But else, hold alway[sic] your tail fast between your legs that he catch you not thereby; and hold down your ears lying plat after your head that he hold you not thereby; and see wisely to yourself.
    • 1891, Arthur Conan Doyle, The White Company:
      But now, youngster, I have answered you freely, and I trow it is time that you answered me. Let things be plat and plain between us. I am a man who shoots straight at his mark.
    • 2011, Gordon Kendall, MHRA Tudor & Stuart Translations, volume 7.II: Gavin Douglas, The Aenid (1513) →ISBN, page 638:
      The whirling wheel and speedy swift axle-tree
      Smat down to ground, and on the earth lay plat.

Adverb

plat (comparative more plat, superlative most plat)

  1. (obsolete except Scotland) Flatly, plainly.
    Synonyms: bluntly, directly, straightforwardly
    • c. 1547‒1555, John Hooper, A Declaration of the Ten Commandments, published by the Parker Society in 1843:
      Fourth, see [that] thou hide nothing, nor dissemble, but speak plat, and plainly as much as thou knowest.
    • c. 1584‒1656, Joseph Hall:
      But single out, and say once plat and plain
      That coy Matrona is a courtesan;

References

Further reading

  • plat on Wikipedia.Wikipedia
  • plat (disambiguation) on Wikipedia.Wikipedia
  • “plat” in the Dictionary of the Scots Language, Edinburgh: Scottish Language Dictionaries.
  • plat in Webster’s Revised Unabridged Dictionary, G. & C. Merriam, 1913.

Anagrams

  • PTAL, TLPA

Catalan

Etymology

Substantivization of the archaic adjective plat (compare French plat (flat)), from Old Occitan, from Vulgar Latin *plattus, from Ancient Greek πλατύς (platús, flat).

Pronunciation

  • (Balearic, Central, Valencian) IPA(key): /ˈplat/

Noun

plat m (plural plats)

  1. plate
  2. dish

Related terms

  • plata

Czech

Pronunciation

  • IPA(key): /plat/
  • Rhymes: -at

Etymology 1

From platit (to pay) derived from Proto-Slavic *platъ (a piece of cloth), as pieces of cloth were used as currency. Possibly cognate with plátno (canvas, linen).

Noun

plat m

  1. salary
Declension
Synonyms
  • mzda
  • gáže
  • výplata
Derived terms
  • platový

Etymology 2

See the etymology of the main entry.

Noun

plat

  1. genitive plural of plato

References

Further reading

  • plat in Příruční slovník jazyka českého, 1935–1957
  • plat in Slovník spisovného jazyka českého, 1960–1971, 1989

Danish

Etymology

Borrowed via Middle Low German platt from Old French plat, from Vulgar Latin *plattus, which probably is loan from Ancient Greek πλατύς (platús), a cognate of Danish flad.

Pronunciation

  • IPA(key): [ˈpʰl̥ad̥]

Adjective

plat (plural and definite singular attributive platte)

  1. inane, lacking inspiration, corny, insipid
    • 2016, Anne Strandvad, Vejen til Sofie, Lindhardt og Ringhof →ISBN
      De ting, hun lavede, var platte og måtte klemmes ud af pligt. Først når de andre spillede dem, blev de til andet end livløse slag på klaveret.
      The things she made were uninspired and had to be squeezed out by duty. It was only when others played them that they became anything else than lifeless beatings on the piano.
    • 2006, Min krønike: 1932-1979, Gyldendal A/S →ISBN, page 150
      Jeg fandt, at især de sidste fire linjer i visen var platte og stødende.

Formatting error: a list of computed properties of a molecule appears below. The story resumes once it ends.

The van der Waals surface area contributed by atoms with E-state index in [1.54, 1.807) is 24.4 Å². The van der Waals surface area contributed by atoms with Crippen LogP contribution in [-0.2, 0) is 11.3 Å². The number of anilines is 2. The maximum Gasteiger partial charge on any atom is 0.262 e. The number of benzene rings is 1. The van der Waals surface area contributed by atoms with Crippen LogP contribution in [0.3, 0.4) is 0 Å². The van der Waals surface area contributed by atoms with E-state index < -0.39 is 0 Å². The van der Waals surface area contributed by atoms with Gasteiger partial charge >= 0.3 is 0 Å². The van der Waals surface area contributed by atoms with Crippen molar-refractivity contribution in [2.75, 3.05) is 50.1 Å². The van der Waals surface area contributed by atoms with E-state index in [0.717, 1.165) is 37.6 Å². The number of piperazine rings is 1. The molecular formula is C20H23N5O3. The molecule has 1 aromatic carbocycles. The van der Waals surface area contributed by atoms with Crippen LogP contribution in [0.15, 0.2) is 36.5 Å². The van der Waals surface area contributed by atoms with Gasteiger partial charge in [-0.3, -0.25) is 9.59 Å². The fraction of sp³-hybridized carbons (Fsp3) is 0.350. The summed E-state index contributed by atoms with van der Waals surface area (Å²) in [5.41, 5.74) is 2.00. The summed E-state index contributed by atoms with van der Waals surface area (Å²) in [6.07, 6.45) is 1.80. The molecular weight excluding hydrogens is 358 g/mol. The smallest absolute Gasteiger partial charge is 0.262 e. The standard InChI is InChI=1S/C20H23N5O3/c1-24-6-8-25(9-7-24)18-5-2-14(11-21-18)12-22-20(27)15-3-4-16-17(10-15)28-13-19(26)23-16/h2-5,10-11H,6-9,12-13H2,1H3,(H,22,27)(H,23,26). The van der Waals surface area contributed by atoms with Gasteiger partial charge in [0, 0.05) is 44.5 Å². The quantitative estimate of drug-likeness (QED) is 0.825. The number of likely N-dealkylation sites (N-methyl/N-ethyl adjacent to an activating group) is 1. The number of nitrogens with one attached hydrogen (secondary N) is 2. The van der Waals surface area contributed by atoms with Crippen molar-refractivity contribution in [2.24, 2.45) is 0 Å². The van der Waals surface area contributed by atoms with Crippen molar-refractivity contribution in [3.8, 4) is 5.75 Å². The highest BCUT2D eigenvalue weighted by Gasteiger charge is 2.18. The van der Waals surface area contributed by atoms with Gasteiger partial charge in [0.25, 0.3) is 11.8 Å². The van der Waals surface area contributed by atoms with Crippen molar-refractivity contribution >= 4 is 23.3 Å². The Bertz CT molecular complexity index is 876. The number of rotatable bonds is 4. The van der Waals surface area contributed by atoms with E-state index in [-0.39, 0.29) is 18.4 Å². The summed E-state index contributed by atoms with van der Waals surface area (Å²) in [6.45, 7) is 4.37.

I found that, in particular, the last four lines in the song were inane and offensive.
    • 2016, Jørgen Thorgaard, Kolonien, Lindhardt og Ringhof →ISBN
      Enhver var af den opfattelse, Ladegaards morsomheder var platte.
      Everyone was of the view that Ladegaard's jokes were corny.
    • 2011, Irene Oestrich, Slip bekymringerne, Politikens Forlag →ISBN
      ... at de syntes Carolines bemærkninger var platte, ...
      ... that they felt Caroline's remarks to be stupid, ...
    • 1986, Eske Holm, Den erotiske handel: roman
      Mænds fascination af Martin berørte ham meget lidt. Han syntes dog bøsserne var besværlige – han syntes, de oftest var platte og seksuelt fikserede.
      The fascination that men held for Martin affected him very little. He did however feel that the gays were troublesome – he felt that they were most often insipid and sexually fixated.

Inflection

Derived terms

  • plathed

Dutch

Pronunciation

  • IPA(key): /plɑt/
  • Rhymes: -ɑt

Etymology 1

From Middle Dutch plat, from Old French plat, from Vulgar Latin *plattus.

Adjective

plat (comparative platter, superlative platst)

  1. flat
  2. of soft consistency
Inflection
Derived terms
  • platbranden
  • plattegrond
Descendants
  • Afrikaans: plat
  • Sranan Tongo: plata

Etymology 2

From Platduits, which originally referred to any dialect specific to the low countries.

Noun

plat n (uncountable)

  1. One’s local dialect.
    Kan jij plat praten?
    Can you speak the dialect?

Adjective

plat (comparative platter, superlative platst)

  1. as one’s local dialect
  2. (by extension) common, rural, vulgar
    een platte mop
Derived terms
  • platte uitdrukking

Anagrams

  • lapt

French

Etymology

From Middle French plat, from Old French plat, from Vulgar Latin *plattus, from Ancient Greek πλατύς (platús, broad, flat).

Pronunciation

  • IPA(key): /pla/

Adjective

plat (feminine singular plate, masculine plural plats, feminine plural plates)

  1. flat

Derived terms

  • plateau
  • à plat
  • platitude

Descendants

  • Romanian: plat

Noun

plat m (plural plats)

  1. a flat area of ground; a flat thing; a flat dish or receptacle
  2. dish or course (e.g. served in a restaurant)

Synonyms

  • mets

Derived term

Further reading

  • “plat” in Trésor de la langue française informatisé (The Digitized Treasury of the French Language).

Gothic

Romanization

plat

  1. Romanization of 𐍀𐌻𐌰𐍄

Old French

Etymology

From Vulgar Latin *plattus (flattened)

Noun

plat m (oblique plural plaz or platz, nominative singular plaz or platz, nominative plural plat)

  1. a footbridge

Romanian

Etymology

From French plat.

Pronunciation

  • IPA(key): [plat]

Adjective

plat m or n (feminine singular plată, masculine plural plați, feminine and neuter plural plate)

  1. flat, level, even

Declension

Noun

plat n (plural plate)

  1. The high first tone in Hanyu pinyin

Synonyms

  • tonul plat

Slovak

Pronunciation

  • IPA(key): /ˈpɫat/

Noun

plat m (genitive singular platu, nominative plural platy, genitive plural platov, declension pattern of dub)

  1. salary

Declension

Synonyms

  • mzda

Derived terms

  • platík m
  • platovo adv
  • platový -á -é

Related terms

  • platiť
  • výplata

Further reading

  • plat in Slovak dictionaries at korpus.sk

Source: wiktionary.org
  • to braid.
    (source: Collins Scrabble Dictionary)